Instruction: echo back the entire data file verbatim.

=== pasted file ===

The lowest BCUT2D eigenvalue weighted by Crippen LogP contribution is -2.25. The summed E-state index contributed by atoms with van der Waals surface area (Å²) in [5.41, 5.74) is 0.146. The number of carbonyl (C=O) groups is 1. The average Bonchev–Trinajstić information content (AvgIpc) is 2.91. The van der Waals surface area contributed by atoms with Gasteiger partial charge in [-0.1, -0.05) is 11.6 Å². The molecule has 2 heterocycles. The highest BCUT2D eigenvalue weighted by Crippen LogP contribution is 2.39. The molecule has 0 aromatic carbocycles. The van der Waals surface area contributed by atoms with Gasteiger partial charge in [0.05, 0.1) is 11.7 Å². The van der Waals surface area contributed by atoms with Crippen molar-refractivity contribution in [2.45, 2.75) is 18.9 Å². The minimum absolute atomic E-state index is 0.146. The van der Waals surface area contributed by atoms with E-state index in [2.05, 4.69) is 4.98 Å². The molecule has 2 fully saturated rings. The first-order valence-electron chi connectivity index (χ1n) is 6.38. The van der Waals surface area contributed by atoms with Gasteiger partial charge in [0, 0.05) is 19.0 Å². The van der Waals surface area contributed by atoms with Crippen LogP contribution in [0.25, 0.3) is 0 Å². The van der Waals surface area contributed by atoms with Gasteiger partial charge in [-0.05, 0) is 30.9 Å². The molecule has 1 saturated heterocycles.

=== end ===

The lowest BCUT2D eigenvalue weighted by Crippen LogP contribution is -2.25. The summed E-state index contributed by atoms with van der Waals surface area (Å²) in [5.41, 5.74) is 0.146. The number of carbonyl (C=O) groups is 1. The average Bonchev–Trinajstić information content (AvgIpc) is 2.91. The van der Waals surface area contributed by atoms with Gasteiger partial charge in [-0.1, -0.05) is 11.6 Å². The molecule has 2 heterocycles. The highest BCUT2D eigenvalue weighted by Crippen LogP contribution is 2.39. The molecule has 0 aromatic carbocycles. The van der Waals surface area contributed by atoms with Gasteiger partial charge in [0.05, 0.1) is 11.7 Å². The van der Waals surface area contributed by atoms with Crippen molar-refractivity contribution in [2.45, 2.75) is 18.9 Å². The minimum absolute atomic E-state index is 0.146. The van der Waals surface area contributed by atoms with E-state index in [2.05, 4.69) is 4.98 Å². The molecule has 2 fully saturated rings. The first-order valence-electron chi connectivity index (χ1n) is 6.38. The van der Waals surface area contributed by atoms with Gasteiger partial charge in [0, 0.05) is 19.0 Å². The van der Waals surface area contributed by atoms with Crippen LogP contribution in [0.25, 0.3) is 0 Å². The van der Waals surface area contributed by atoms with Gasteiger partial charge in [-0.05, 0) is 30.9 Å². The molecule has 1 saturated heterocycles.